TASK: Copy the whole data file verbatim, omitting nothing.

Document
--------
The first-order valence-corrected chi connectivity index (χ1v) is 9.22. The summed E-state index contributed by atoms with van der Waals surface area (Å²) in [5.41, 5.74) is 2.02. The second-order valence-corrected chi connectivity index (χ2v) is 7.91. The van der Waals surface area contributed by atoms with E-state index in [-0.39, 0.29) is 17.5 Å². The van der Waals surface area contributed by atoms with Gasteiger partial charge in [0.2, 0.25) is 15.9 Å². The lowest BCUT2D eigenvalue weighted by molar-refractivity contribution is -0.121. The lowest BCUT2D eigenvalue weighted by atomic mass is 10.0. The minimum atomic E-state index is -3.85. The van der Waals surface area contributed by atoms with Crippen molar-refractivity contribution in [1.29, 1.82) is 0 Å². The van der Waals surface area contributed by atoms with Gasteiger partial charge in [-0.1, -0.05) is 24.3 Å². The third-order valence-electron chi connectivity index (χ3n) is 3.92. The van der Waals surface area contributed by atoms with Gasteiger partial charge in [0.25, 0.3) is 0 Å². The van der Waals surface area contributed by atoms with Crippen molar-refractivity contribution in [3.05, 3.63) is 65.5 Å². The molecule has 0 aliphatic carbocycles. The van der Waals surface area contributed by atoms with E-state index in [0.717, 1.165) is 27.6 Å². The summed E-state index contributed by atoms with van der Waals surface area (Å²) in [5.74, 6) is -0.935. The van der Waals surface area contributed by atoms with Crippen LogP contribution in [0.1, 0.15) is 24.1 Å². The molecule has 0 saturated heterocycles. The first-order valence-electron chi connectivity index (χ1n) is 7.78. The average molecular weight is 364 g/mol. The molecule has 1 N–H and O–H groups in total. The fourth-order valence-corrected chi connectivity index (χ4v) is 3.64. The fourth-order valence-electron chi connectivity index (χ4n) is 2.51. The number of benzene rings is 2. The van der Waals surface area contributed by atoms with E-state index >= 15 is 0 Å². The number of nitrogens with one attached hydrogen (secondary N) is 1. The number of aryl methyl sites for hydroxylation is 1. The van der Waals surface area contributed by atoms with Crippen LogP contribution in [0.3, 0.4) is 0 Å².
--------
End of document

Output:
The first-order valence-corrected chi connectivity index (χ1v) is 9.22. The summed E-state index contributed by atoms with van der Waals surface area (Å²) in [5.41, 5.74) is 2.02. The second-order valence-corrected chi connectivity index (χ2v) is 7.91. The van der Waals surface area contributed by atoms with E-state index in [-0.39, 0.29) is 17.5 Å². The van der Waals surface area contributed by atoms with Gasteiger partial charge in [0.2, 0.25) is 15.9 Å². The lowest BCUT2D eigenvalue weighted by molar-refractivity contribution is -0.121. The lowest BCUT2D eigenvalue weighted by atomic mass is 10.0. The minimum atomic E-state index is -3.85. The van der Waals surface area contributed by atoms with Crippen molar-refractivity contribution in [1.29, 1.82) is 0 Å². The van der Waals surface area contributed by atoms with Gasteiger partial charge in [-0.1, -0.05) is 24.3 Å². The third-order valence-electron chi connectivity index (χ3n) is 3.92. The van der Waals surface area contributed by atoms with Gasteiger partial charge in [0.25, 0.3) is 0 Å². The van der Waals surface area contributed by atoms with Crippen molar-refractivity contribution in [3.05, 3.63) is 65.5 Å². The molecule has 0 aliphatic carbocycles. The van der Waals surface area contributed by atoms with E-state index in [0.717, 1.165) is 27.6 Å². The summed E-state index contributed by atoms with van der Waals surface area (Å²) in [5.74, 6) is -0.935. The van der Waals surface area contributed by atoms with Crippen LogP contribution in [0.1, 0.15) is 24.1 Å². The molecule has 0 saturated heterocycles. The first-order valence-electron chi connectivity index (χ1n) is 7.78. The average molecular weight is 364 g/mol. The molecule has 1 N–H and O–H groups in total. The fourth-order valence-corrected chi connectivity index (χ4v) is 3.64. The fourth-order valence-electron chi connectivity index (χ4n) is 2.51. The number of benzene rings is 2. The van der Waals surface area contributed by atoms with E-state index >= 15 is 0 Å². The number of nitrogens with one attached hydrogen (secondary N) is 1. The number of aryl methyl sites for hydroxylation is 1. The van der Waals surface area contributed by atoms with Crippen LogP contribution in [0.3, 0.4) is 0 Å².